She has turned the old kitchen downstairs from a gift shop into a demonstration kitchen and food shop, which sells a range of products inspired by 400 years of cookery at Longleat.
She tests all the recipes herself and hopes to restore the old kitchen garden and expand into pasta sauces; eventually she would like Waitrose or Selfridges to stock her products.
She sold shortbread and scones over the counter at the Emma’s Kitchen shop at Christmas, and she is recognised at Waitrose in Warminster: ‘They always ask how John is.’
What is it like, marrying into the Thynn family?
‘When you fall in love and get married you’re excited just to be in love and getting married,’ she says.
Her Tatler cover story – ‘At last! Britain’s First Black Marchioness’ (when her father-in-law dies, that is) – is framed in the corridor. Does she feel she has experienced racism within the British aristocracy?
She told Tatler: ‘There’s class and then there’s the racial thing. It’s a jungle and I’m going through it and discovering things as I grow up.
'I’m not super-easily offended, but it’s a problem when someone’s making you feel different or separate because of your race.’
‘I didn’t really say that,’ she says. ‘It was talked about a lot after I married Ceawlin but the fact that [the marriage] was received positively made me very happy.’
He is a very ‘hands-on dad,’ she adds. He is ‘gentle’ and ‘funny’.
They laugh ‘at the same things’.
What things? I ask, and she tells me about a TV show I haven’t seen; apparently it’s ‘King Lear set in a record company’. But the dynamic is obvious: she spoils and soothes him and creates a happy home.
Is Lord Bath an involved grandfather?
‘We see him from time to time, yah,’ she says, lapsing into Chelsea vocals (she still has a lot of friends there).
Lord Bath and his wife Anna with their daughter Lenka and baby Ceawlin in 1974. The Safari Park at Longleat House, which was established 50 years ago, is the first outside Africa
Anything else about Lord Bath?
‘Not really,’ she says in a tiny voice.
Has John seen Lady Bath?
‘I probably don’t want to talk about that,’ she says in a tinier voice, ‘if you don’t mind.’
Later I send her an email with supplementary questions. One is a request for more information about Lord Bath – for instance an anecdote that might show him in a ‘charming’ light. She leaves it defiantly blank.
The obvious question is why do they live here, considering the rifts within the family?
‘We want to live here,’ she says. ‘Ceawlin grew up here. He has to be here; the office is here.’
Ceawlin works very hard – he has to. Without constant repairs, Longleat would collapse into the Wiltshire soil. This drives them both on.
When I ask if there has ever been a mauling at Longleat, Emma screams, ‘Don’t even say it!’
Lions near a toddler would terrify me, but apparently John is more freaked out by ‘normal’ animals – say, rabbits – than by lions.
There will be more to amaze than rabbits during the 50th anniversary celebrations – Elton John will be performing.
Lord Bath and Anna at Longleat House in 1986. The first John Thynn built Longleat in the Elizabethan age
There has been one shadow on her marriage. She developed a disorder of the pituitary gland when she was pregnant, and John was delivered by caesarean section (in the Lindo Wing in Paddington, where the Duchess of Cambridge’s children were born).
‘It was very frightening,’ she says. ‘We would like one more baby but I do still feel apprehensive about pregnancy.’
Lunch arrives: a chicken and a complicated salad. No carbs – it is food you can eat a lot of and still be slim.
Next, she brings her brownies and raspberry meringues, which she is testing for the Emma’s Kitchen shop, a cookery book and a possible TV show, either here or in the U.S. They are delicious. I tell her I would pay to eat them and she jumps into the air and claps.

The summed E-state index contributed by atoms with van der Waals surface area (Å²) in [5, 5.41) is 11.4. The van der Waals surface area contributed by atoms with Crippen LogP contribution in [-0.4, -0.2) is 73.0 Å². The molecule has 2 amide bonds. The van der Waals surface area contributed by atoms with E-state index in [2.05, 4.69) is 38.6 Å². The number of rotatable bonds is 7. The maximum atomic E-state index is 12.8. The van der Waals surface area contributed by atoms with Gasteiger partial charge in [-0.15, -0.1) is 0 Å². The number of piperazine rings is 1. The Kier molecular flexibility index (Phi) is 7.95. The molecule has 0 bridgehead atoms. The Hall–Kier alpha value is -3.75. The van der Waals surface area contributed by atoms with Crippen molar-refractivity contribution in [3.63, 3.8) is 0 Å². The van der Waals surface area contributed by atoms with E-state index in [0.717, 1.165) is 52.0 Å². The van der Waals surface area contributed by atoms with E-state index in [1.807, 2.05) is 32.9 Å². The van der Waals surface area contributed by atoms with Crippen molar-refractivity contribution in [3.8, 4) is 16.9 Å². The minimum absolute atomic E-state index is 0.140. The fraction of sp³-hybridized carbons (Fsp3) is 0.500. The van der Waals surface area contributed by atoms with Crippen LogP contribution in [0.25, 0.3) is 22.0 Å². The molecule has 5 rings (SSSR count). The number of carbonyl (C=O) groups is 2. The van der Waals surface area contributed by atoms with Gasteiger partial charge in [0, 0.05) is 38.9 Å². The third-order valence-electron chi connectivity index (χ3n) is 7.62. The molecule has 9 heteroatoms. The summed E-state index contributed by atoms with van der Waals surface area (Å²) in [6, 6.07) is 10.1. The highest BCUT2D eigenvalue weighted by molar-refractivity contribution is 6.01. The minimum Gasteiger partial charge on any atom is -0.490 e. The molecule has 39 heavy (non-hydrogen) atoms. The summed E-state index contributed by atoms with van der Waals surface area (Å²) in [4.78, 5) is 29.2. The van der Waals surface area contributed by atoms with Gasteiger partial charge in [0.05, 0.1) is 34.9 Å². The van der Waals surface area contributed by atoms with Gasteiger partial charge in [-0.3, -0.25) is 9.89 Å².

‘I’m so happy,’ she says. ‘You have made me so happy.’
Then she tastes one herself and says, ‘It’s a bit chewy.’
She does get anxious and worry about ‘irrational things’. Emma is, as she rejoices over the success of the brownies, adorable; the sort of woman who can create happiness through the application of beauty, food and fun.
I remember being amazed during the documentary when she made Ceawlin breakfast and garnished it with cherry tomatoes. Breakfast, yes – but garnish? I wouldn’t do it, but then I didn’t marry a viscount.
Now that she is relaxed – because I liked the brownie – she lets me look at one of her father-in-law’s murals. I persuade her to do this by telling her I won’t ask her what she thinks of it. She has an art history degree.
All Thynns speak art: sometimes they speak nothing but art. In the case of Ceawlin and his father, they fight through art. It is in a bathroom by the front door: green mermaids embrace and chase things – it’s very lurid, but more Disney than Hieronymus Bosch.
My opinion of Lord Bath as a crazed hedonist shifts slightly. There is a faint innocence to his painting; it looks, to me, like a scream for freedom.
The main house is closed today, but I ask to see it. This involves a telephone call to find a key, and then we set off along corridors and through doors – Emma, John, Monkey, the PR and I.
‘I hope there are no alarms,’ Emma frets, fashioning a lead for Monkey from a velvet rope – the kind that keeps visitors off the carpets.
‘Beep, beep!’ shouts John.
‘John!’ screams Emma, as he tries to climb down the great staircase. She shows me a painting of herself on her wedding day. It shows a ghostly Emma floating on the wall, as if Longleat has already sucked her in for ever.
Lord Bath with his wife Anna in 2013
Here is the salon with the Titian, an insanely sumptuous room.
‘There’s the Titian,’ she says and points at a small, shockingly coloured painting: Rest on the Flight into Egypt. It was stolen once, and returned in a laundry bag.
The PR and I thoughtlessly vault over the guard ropes and charge towards it – we must look ridiculous.
‘You’re behind the rope,’ says Emma mildly.
Later, in her bedroom, Emma shows me her wedding dress.
The room looks like a hotel room or, rather, hotel rooms look like the nursery suite at Longleat. I suppose that is why I am here – the unending British obsession with class.
Emma puts the immense skirt on and dances around the room.
I am not surprised Ceawlin Thynn married her; if the Baths were my parents, and this cold stone house my nursery, I would have clung to her leg like a toddler.
For more details about Emma’s Kitchen and Longleat Safari Park’s 50th anniversary, visit longleat.co.uk
DREAM DINNER PARTY GUESTS?
Lionel Richie, John Legend and Elton John – they could serenade us after dinner.
MOST TREASURED POSSESSION?
My wedding dress.
PERFECT SUNDAY MORNING?
Playing with John with a cookery programme on in the background.
Staying in a house on stilts over crystal blue sea, somewhere like the Maldives.
A fashion collaboration with a major brand.
Treat others as you want to be treated – it’s important to always be kind.
DESERT ISLAND DISC?
‘Love on Top’ by Beyoncé, which was our wedding dance song.
Half of Beyoncé’s Ivy Park collection for Topshop – I love 90s sports luxe.